In Haiti, where still in 1981, this protozoan had not appeared, 21 out of 144 children under six months were affected by cryptosporidiosis in 1986. 19 out of 21 had been given the dried milk and only two children were breastfed. In the same year, it affected kindergartens in Cuba.
In Costa Rica, the children who went down were those fed with the dried milk. The creature had already reared its head in 1983 in Liberia and infected 5.9% of all children.
A pre-condition for their contact with the agent had been dried-milk feeds and living in a non-Islamic (i.e. mainly Christian) environment.
In Kigali, Rwanda, 10% of those children included in a study in 1983/1984, were suffering from diarrhea by Cryptosporidia, whilst the rate in Kampala, Uganda, was 25%. The agents must have been transmitted in food, to a certain extent at least.
Their appearance was described especially in the USA kindergartens in Georgia, Pennsylvania, Michigan, California, New Mexico, and Florida. Wherever they appeared, children infected in particular.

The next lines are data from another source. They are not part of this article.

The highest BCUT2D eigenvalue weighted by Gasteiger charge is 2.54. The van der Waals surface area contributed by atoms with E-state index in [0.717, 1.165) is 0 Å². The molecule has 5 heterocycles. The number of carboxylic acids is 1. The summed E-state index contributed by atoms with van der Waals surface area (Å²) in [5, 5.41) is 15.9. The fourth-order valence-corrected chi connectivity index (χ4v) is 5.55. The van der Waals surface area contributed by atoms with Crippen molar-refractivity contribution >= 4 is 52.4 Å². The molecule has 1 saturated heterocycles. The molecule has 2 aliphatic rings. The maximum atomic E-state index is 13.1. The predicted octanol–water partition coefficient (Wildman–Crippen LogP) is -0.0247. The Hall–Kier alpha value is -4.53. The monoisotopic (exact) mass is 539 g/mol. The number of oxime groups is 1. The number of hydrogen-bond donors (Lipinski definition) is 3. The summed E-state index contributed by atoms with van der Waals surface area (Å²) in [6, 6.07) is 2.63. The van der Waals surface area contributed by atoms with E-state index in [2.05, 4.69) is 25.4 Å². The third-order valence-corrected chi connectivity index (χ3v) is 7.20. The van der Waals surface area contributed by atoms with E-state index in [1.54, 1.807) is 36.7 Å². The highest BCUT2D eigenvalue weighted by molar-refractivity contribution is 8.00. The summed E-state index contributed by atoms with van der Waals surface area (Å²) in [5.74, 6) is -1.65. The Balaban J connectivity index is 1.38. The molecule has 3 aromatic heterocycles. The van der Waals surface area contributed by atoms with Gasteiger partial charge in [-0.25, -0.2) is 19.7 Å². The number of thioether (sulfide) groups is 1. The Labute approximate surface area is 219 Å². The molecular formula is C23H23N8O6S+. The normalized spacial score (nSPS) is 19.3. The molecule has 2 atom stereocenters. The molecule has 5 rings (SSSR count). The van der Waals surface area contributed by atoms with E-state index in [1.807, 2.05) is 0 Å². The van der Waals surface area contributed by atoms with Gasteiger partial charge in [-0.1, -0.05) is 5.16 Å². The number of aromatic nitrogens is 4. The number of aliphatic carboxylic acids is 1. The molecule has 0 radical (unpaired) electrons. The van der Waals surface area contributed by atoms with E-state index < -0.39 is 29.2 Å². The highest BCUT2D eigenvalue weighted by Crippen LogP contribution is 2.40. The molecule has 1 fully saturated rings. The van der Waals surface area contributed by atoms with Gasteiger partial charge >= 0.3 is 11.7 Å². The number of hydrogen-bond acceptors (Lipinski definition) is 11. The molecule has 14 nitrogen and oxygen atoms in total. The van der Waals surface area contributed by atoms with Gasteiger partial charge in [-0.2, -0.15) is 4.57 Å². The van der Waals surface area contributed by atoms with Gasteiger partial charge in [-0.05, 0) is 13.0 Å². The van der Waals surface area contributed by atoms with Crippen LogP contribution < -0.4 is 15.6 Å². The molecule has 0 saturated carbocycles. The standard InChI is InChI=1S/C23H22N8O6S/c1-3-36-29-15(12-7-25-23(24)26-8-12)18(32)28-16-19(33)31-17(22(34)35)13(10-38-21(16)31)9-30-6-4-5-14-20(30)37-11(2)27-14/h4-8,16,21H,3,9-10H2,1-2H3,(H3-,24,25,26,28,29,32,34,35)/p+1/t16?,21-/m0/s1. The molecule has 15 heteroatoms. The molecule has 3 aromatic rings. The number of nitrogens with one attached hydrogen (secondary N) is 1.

For South Africa, with the cooperation of a military officer, it was maintained in 1981 that Cryptosporidia occurred in among calves.
From 1985, Cryptosporidia-infections were then also reported among black South African children. This information, especially from Natal in South Africa, leads one to conclude that Cryptosporidia-infections were systematically spread.
In 1977, 1980, and 1983, for example, no such agents were found there.
In Haiti, Cryptosporidiosis occurred in 46% of Aids patients, in the USA, and among 3.3% in Kinshasa, Congo, among 8% or 30% from among the diarrhea-Aids patients in the Mama Yemo Hospital. In Uganda, it occurred in 48% of slim-disease patients and in Zambia, among 35% of Aids patients.